Van's Health Foods

In Historic Downtown Livermore since 1972

Controlling Diabetes

Nutrients lowered chances of type 2 and complications in type 1 diabetes

Doctors in a type 2 diabetes study measured the diets of 38,094 men and women aged 20 to 70 and followed up for 10 years. Researchers found that those who consumed more vitamin K1 were less likely to develop type 2 diabetes, and for vitamin K2, each 10 mcg increase per day lowered chances of developing type 2 diabetes by 7 percent.

In another type 2 diabetes study, researchers measured antioxidant levels in the diets of 1,018 men and women, aged 38 to 52, some of whom did not have diabetes, some of whom were pre-diabetic with elevated fasting blood sugar levels, and some with type 2 diabetes. In all three groups, as antioxidants in the diet increased, average blood sugar levels decreased.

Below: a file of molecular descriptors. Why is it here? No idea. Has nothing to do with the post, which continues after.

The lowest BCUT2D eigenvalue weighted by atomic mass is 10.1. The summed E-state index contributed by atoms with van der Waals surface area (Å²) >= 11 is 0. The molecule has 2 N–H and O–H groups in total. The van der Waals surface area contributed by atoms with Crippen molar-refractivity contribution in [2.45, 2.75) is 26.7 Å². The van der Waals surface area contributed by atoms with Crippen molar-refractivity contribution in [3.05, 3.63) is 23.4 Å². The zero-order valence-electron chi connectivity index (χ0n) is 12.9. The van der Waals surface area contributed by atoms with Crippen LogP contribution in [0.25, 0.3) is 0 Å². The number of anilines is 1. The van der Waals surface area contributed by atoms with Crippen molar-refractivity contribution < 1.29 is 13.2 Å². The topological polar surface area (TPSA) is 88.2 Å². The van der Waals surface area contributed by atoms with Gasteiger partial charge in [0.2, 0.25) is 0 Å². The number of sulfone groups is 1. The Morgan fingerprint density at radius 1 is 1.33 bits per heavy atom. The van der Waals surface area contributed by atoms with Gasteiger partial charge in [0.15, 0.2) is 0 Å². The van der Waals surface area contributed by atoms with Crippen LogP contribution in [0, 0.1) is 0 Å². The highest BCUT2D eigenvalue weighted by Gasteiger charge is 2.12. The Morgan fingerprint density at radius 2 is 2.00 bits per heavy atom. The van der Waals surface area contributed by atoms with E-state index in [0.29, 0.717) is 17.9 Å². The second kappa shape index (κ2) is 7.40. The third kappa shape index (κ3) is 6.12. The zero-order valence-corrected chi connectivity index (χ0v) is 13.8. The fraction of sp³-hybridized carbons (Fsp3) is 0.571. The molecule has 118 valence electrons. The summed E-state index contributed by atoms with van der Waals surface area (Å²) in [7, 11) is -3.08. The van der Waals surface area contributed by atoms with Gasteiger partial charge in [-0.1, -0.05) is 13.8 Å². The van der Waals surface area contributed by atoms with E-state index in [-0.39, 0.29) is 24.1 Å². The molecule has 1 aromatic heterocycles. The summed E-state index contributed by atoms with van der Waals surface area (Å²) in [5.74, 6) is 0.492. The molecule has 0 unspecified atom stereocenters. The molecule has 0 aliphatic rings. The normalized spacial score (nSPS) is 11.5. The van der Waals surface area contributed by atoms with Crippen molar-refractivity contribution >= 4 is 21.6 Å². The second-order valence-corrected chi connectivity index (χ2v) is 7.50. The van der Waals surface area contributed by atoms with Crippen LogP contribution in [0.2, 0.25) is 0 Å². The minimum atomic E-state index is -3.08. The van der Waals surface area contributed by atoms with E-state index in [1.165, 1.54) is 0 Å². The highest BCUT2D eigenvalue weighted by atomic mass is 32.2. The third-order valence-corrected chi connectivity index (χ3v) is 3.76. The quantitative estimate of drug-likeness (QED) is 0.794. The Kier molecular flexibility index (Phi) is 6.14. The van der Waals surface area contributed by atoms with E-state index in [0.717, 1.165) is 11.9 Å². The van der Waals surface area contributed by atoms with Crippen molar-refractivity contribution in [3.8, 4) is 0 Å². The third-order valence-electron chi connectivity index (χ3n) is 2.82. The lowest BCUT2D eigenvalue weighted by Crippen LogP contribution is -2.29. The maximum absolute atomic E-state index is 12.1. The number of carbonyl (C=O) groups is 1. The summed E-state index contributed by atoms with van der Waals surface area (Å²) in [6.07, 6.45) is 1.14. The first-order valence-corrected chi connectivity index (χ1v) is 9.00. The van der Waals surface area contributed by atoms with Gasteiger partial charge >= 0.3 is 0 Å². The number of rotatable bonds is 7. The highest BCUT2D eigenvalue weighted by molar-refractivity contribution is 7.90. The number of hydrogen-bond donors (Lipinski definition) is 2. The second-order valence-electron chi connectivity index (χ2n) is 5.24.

Differences in age, sex, or amount of physical activity did not change the results, although antioxidants did not change blood sugar levels in those who were obese. Doctors believe that antioxidants can lower the oxidative stress that promotes diabetes and may help pancreatic cells produce insulin.

In a type 1 diabetes study, doctors said a complication of the disorder is that, over time, chronic high blood sugar can damage the small blood vessels in the kidneys, impairing kidney function. Researchers measured the diets of 1,436 people with type 1 diabetes and followed up for 6.5 years.

By the end of the study, scientists found that those who consumed the most omega-3 eicosapentaenoic and docosahexaenoic (EPA and DHA) acids per day had better kidney function compared to those who consumed the least omega-3 fatty acids.

Reference: Diabetes Care; 2010, Vol. 33, No.8, 1699-705

Republished from Van’s Health Foods’ November 2010 Newsletter

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